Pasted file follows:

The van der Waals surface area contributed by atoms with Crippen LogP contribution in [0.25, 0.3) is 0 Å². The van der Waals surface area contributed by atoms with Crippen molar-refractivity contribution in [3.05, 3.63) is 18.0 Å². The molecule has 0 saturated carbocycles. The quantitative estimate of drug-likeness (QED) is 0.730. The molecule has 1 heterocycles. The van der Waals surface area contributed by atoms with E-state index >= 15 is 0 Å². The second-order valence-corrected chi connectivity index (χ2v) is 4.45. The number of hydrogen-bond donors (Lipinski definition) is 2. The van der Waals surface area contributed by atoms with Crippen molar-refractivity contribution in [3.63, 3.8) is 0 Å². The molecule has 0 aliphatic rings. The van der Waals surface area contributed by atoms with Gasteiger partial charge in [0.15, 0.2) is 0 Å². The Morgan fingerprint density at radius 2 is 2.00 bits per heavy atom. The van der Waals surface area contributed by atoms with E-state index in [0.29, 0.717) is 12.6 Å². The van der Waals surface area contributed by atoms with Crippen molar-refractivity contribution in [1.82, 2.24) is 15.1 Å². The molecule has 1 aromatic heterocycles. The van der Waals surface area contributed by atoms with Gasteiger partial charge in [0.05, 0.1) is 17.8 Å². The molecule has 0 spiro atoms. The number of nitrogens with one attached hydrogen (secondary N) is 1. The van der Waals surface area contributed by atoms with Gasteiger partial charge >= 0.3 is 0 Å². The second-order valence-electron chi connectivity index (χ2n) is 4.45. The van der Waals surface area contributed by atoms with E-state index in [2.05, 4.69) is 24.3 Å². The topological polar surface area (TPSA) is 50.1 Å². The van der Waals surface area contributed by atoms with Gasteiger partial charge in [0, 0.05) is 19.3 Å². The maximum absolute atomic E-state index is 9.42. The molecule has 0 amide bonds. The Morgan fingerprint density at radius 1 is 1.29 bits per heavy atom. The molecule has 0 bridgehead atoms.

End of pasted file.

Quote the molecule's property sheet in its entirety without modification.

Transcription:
The van der Waals surface area contributed by atoms with Crippen LogP contribution in [0.25, 0.3) is 0 Å². The van der Waals surface area contributed by atoms with Crippen molar-refractivity contribution in [3.05, 3.63) is 18.0 Å². The molecule has 0 saturated carbocycles. The quantitative estimate of drug-likeness (QED) is 0.730. The molecule has 1 heterocycles. The van der Waals surface area contributed by atoms with E-state index >= 15 is 0 Å². The second-order valence-corrected chi connectivity index (χ2v) is 4.45. The number of hydrogen-bond donors (Lipinski definition) is 2. The van der Waals surface area contributed by atoms with Crippen molar-refractivity contribution in [3.63, 3.8) is 0 Å². The molecule has 0 aliphatic rings. The van der Waals surface area contributed by atoms with Gasteiger partial charge in [0.15, 0.2) is 0 Å². The Morgan fingerprint density at radius 2 is 2.00 bits per heavy atom. The van der Waals surface area contributed by atoms with E-state index in [0.29, 0.717) is 12.6 Å². The van der Waals surface area contributed by atoms with Crippen molar-refractivity contribution in [1.82, 2.24) is 15.1 Å². The molecule has 1 aromatic heterocycles. The van der Waals surface area contributed by atoms with Gasteiger partial charge in [0.05, 0.1) is 17.8 Å². The molecule has 0 spiro atoms. The number of nitrogens with one attached hydrogen (secondary N) is 1. The van der Waals surface area contributed by atoms with Gasteiger partial charge >= 0.3 is 0 Å². The second-order valence-electron chi connectivity index (χ2n) is 4.45. The van der Waals surface area contributed by atoms with E-state index in [2.05, 4.69) is 24.3 Å². The topological polar surface area (TPSA) is 50.1 Å². The van der Waals surface area contributed by atoms with Gasteiger partial charge in [0, 0.05) is 19.3 Å². The maximum absolute atomic E-state index is 9.42. The molecule has 0 amide bonds. The Morgan fingerprint density at radius 1 is 1.29 bits per heavy atom. The molecule has 0 bridgehead atoms.